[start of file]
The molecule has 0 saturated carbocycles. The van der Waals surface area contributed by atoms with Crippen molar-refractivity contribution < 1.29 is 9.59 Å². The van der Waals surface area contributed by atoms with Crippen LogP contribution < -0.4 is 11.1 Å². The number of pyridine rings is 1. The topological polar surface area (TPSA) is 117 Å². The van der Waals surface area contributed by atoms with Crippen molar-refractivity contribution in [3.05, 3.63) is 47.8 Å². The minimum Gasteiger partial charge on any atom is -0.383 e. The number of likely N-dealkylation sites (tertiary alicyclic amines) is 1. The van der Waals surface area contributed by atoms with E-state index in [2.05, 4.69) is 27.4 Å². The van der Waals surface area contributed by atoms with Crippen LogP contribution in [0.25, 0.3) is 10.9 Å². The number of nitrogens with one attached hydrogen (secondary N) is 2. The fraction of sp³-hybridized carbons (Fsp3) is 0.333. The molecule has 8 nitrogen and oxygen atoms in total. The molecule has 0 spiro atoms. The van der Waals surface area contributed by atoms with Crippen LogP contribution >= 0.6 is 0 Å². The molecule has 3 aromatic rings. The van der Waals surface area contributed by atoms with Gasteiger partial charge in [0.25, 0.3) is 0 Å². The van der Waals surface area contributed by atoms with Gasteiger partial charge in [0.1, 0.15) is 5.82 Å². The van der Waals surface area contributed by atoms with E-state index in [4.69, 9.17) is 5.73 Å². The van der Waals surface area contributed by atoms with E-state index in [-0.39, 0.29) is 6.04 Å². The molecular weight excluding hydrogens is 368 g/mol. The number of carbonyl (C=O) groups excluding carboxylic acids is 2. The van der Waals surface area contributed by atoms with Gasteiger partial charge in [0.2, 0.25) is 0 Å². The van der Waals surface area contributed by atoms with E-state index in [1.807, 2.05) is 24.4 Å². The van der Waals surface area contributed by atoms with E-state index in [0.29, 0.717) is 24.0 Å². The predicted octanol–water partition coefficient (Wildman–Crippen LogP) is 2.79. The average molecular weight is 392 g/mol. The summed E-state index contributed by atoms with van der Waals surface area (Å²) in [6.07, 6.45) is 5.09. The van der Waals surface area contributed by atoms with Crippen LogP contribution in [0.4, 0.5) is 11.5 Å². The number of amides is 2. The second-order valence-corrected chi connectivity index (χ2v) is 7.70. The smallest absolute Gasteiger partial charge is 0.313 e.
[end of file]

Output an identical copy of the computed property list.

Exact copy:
The molecule has 0 saturated carbocycles. The van der Waals surface area contributed by atoms with Crippen molar-refractivity contribution < 1.29 is 9.59 Å². The van der Waals surface area contributed by atoms with Crippen LogP contribution < -0.4 is 11.1 Å². The number of pyridine rings is 1. The topological polar surface area (TPSA) is 117 Å². The van der Waals surface area contributed by atoms with Crippen molar-refractivity contribution in [3.05, 3.63) is 47.8 Å². The minimum Gasteiger partial charge on any atom is -0.383 e. The number of likely N-dealkylation sites (tertiary alicyclic amines) is 1. The van der Waals surface area contributed by atoms with E-state index in [2.05, 4.69) is 27.4 Å². The van der Waals surface area contributed by atoms with Crippen LogP contribution in [0.25, 0.3) is 10.9 Å². The number of nitrogens with one attached hydrogen (secondary N) is 2. The fraction of sp³-hybridized carbons (Fsp3) is 0.333. The molecule has 8 nitrogen and oxygen atoms in total. The molecule has 0 spiro atoms. The van der Waals surface area contributed by atoms with Crippen LogP contribution >= 0.6 is 0 Å². The molecule has 3 aromatic rings. The van der Waals surface area contributed by atoms with Gasteiger partial charge in [0.25, 0.3) is 0 Å². The van der Waals surface area contributed by atoms with Gasteiger partial charge in [0.1, 0.15) is 5.82 Å². The van der Waals surface area contributed by atoms with E-state index in [4.69, 9.17) is 5.73 Å². The van der Waals surface area contributed by atoms with E-state index in [-0.39, 0.29) is 6.04 Å². The molecular weight excluding hydrogens is 368 g/mol. The number of carbonyl (C=O) groups excluding carboxylic acids is 2. The van der Waals surface area contributed by atoms with Gasteiger partial charge in [0.2, 0.25) is 0 Å². The van der Waals surface area contributed by atoms with E-state index in [1.807, 2.05) is 24.4 Å². The van der Waals surface area contributed by atoms with E-state index in [0.29, 0.717) is 24.0 Å². The predicted octanol–water partition coefficient (Wildman–Crippen LogP) is 2.79. The average molecular weight is 392 g/mol. The summed E-state index contributed by atoms with van der Waals surface area (Å²) in [6.07, 6.45) is 5.09. The van der Waals surface area contributed by atoms with Crippen LogP contribution in [0.4, 0.5) is 11.5 Å². The number of amides is 2. The second-order valence-corrected chi connectivity index (χ2v) is 7.70. The smallest absolute Gasteiger partial charge is 0.313 e.